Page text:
Retinoblastoma and Preparing For School
After the trauma of your child’s eye cancer, preparing for school can be a challenge or a welcome relief.
If your child is still receiving treatment, this will add an extra dimension to your planning for school.
Your child’s needs will depend largely on how retinoblastoma and its treatment has affected her vision.
If your child has unilateral retinoblastoma with good vision in the unaffected eye, she will have few limitations and will likely continue life as normal after treatment.
If your child has impaired vision in both eyes, she will need much more support in school. She may need support from a teacher of the visually impaired to learn Braille and mobility skills. She may need special equipment, large print or Braille materials, and one-to-one support in class.
Individual Education Plan
Visit the pre-schools / schools in your area, and soak up the atmosphere. Chat with the staff. Find out how they support children with special needs, and consider whether will be able to look after your child and help her reach her full potential.
Many countries provide early intervention programs to assess the child’s needs and establish a support plan before formal education begins. If your child has not had an assessment, ask your education authority what support services are available to help you develop an education plan.
Prepare the staff who will look after your child. Explain her cancer and treatment, and how this may affect her at school. If the school has teacher responsible for children with special needs, ensure this person is fully involved in discussions and setting up your child’s education plan.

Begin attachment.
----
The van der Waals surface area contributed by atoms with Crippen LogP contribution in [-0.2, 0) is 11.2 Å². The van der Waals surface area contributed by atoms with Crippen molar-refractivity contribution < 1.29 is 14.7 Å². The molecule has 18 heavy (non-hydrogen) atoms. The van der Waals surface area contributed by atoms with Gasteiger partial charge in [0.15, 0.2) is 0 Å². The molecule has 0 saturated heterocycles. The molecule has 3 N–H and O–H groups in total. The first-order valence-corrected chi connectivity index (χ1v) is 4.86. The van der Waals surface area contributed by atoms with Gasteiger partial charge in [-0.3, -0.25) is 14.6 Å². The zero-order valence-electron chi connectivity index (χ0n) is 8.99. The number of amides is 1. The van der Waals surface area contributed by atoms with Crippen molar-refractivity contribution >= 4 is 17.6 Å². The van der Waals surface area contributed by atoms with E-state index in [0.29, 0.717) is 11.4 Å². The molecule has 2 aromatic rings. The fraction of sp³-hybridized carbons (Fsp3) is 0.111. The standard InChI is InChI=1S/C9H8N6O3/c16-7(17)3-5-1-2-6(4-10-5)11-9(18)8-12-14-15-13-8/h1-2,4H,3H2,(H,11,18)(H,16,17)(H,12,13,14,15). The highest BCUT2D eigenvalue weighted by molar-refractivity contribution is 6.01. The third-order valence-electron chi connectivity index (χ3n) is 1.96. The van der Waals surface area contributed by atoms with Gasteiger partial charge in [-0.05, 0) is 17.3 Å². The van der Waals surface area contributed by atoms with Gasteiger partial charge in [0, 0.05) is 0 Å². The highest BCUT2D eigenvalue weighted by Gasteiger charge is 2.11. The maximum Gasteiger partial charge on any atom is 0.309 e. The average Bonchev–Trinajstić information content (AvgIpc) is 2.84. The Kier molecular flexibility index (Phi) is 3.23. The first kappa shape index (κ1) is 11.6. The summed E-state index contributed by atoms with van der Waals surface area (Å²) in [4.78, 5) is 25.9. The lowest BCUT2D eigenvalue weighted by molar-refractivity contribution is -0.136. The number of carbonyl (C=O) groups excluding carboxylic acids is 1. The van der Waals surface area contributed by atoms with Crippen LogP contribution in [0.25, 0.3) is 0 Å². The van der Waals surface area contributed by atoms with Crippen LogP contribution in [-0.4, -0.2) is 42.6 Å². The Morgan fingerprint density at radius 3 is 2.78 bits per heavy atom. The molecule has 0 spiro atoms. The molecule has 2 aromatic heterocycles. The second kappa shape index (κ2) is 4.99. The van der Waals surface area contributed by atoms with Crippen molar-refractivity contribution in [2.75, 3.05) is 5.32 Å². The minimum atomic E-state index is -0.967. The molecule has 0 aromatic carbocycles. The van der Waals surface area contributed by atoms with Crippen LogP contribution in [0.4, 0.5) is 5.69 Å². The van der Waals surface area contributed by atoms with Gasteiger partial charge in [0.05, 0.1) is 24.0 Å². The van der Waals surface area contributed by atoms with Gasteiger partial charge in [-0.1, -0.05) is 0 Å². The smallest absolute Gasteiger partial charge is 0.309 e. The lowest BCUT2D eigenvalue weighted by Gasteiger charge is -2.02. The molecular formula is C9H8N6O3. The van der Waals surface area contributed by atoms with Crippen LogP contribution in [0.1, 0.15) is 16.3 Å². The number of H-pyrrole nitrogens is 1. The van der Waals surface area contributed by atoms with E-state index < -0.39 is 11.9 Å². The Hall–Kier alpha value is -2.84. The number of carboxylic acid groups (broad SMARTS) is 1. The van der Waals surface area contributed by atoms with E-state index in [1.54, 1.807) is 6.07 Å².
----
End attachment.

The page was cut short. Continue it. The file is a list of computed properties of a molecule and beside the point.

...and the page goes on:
Before School Begins
Meet the class teacher before school begins. Talk with the teacher about your child’s needs, and clarify the education plan. If you are not happy with any element of it, discuss your concerns with the class teacher and request a further meeting together with the special needs coordinator.
If your child has an artificial eye, develop an artificial eye plan detailing what to do if any issues arise. If she is receiving chemotherapy, explain infection risk and create an infection control plan.
Bullying can arise when children do not have adequate information to inform their actions. Discuss how the teacher can help other children understand about retinoblastoma, to support your child and reduce or prevent misunderstandings, fears and exclusion that lead to bullying.
Talk with your child also about how much information she is willing for you and the teacher to share with other children in the class. Explain the benefits of knowledge but respect her feelings – if she doesn’t want other people to know about her cancer or special eye, ensure the teachers are aware of this.